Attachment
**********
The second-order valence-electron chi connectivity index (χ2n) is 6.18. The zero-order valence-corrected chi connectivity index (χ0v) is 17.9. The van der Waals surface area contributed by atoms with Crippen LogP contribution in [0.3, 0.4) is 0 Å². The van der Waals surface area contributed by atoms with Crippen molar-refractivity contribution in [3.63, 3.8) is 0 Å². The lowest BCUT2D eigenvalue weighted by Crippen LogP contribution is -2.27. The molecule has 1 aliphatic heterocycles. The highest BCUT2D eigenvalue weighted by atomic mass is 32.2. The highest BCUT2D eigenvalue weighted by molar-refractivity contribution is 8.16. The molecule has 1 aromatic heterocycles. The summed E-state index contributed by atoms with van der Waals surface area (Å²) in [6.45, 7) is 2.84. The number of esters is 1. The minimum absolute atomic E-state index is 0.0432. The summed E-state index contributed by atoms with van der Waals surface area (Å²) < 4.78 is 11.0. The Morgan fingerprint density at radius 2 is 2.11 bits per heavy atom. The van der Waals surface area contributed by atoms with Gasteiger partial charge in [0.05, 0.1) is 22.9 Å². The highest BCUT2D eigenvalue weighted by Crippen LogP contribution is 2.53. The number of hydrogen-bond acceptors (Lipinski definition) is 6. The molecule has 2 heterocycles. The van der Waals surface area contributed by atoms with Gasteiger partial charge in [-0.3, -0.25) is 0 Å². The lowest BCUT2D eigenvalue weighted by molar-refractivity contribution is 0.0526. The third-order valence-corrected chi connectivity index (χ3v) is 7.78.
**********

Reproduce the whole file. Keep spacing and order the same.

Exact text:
The second-order valence-electron chi connectivity index (χ2n) is 6.18. The zero-order valence-corrected chi connectivity index (χ0v) is 17.9. The van der Waals surface area contributed by atoms with Crippen LogP contribution in [0.3, 0.4) is 0 Å². The van der Waals surface area contributed by atoms with Crippen molar-refractivity contribution in [3.63, 3.8) is 0 Å². The lowest BCUT2D eigenvalue weighted by Crippen LogP contribution is -2.27. The molecule has 1 aliphatic heterocycles. The highest BCUT2D eigenvalue weighted by atomic mass is 32.2. The highest BCUT2D eigenvalue weighted by molar-refractivity contribution is 8.16. The molecule has 1 aromatic heterocycles. The summed E-state index contributed by atoms with van der Waals surface area (Å²) in [6.45, 7) is 2.84. The number of esters is 1. The minimum absolute atomic E-state index is 0.0432. The summed E-state index contributed by atoms with van der Waals surface area (Å²) < 4.78 is 11.0. The Morgan fingerprint density at radius 2 is 2.11 bits per heavy atom. The van der Waals surface area contributed by atoms with Gasteiger partial charge in [0.05, 0.1) is 22.9 Å². The highest BCUT2D eigenvalue weighted by Crippen LogP contribution is 2.53. The number of hydrogen-bond acceptors (Lipinski definition) is 6. The molecule has 2 heterocycles. The van der Waals surface area contributed by atoms with Gasteiger partial charge in [-0.3, -0.25) is 0 Å². The lowest BCUT2D eigenvalue weighted by molar-refractivity contribution is 0.0526. The third-order valence-corrected chi connectivity index (χ3v) is 7.78.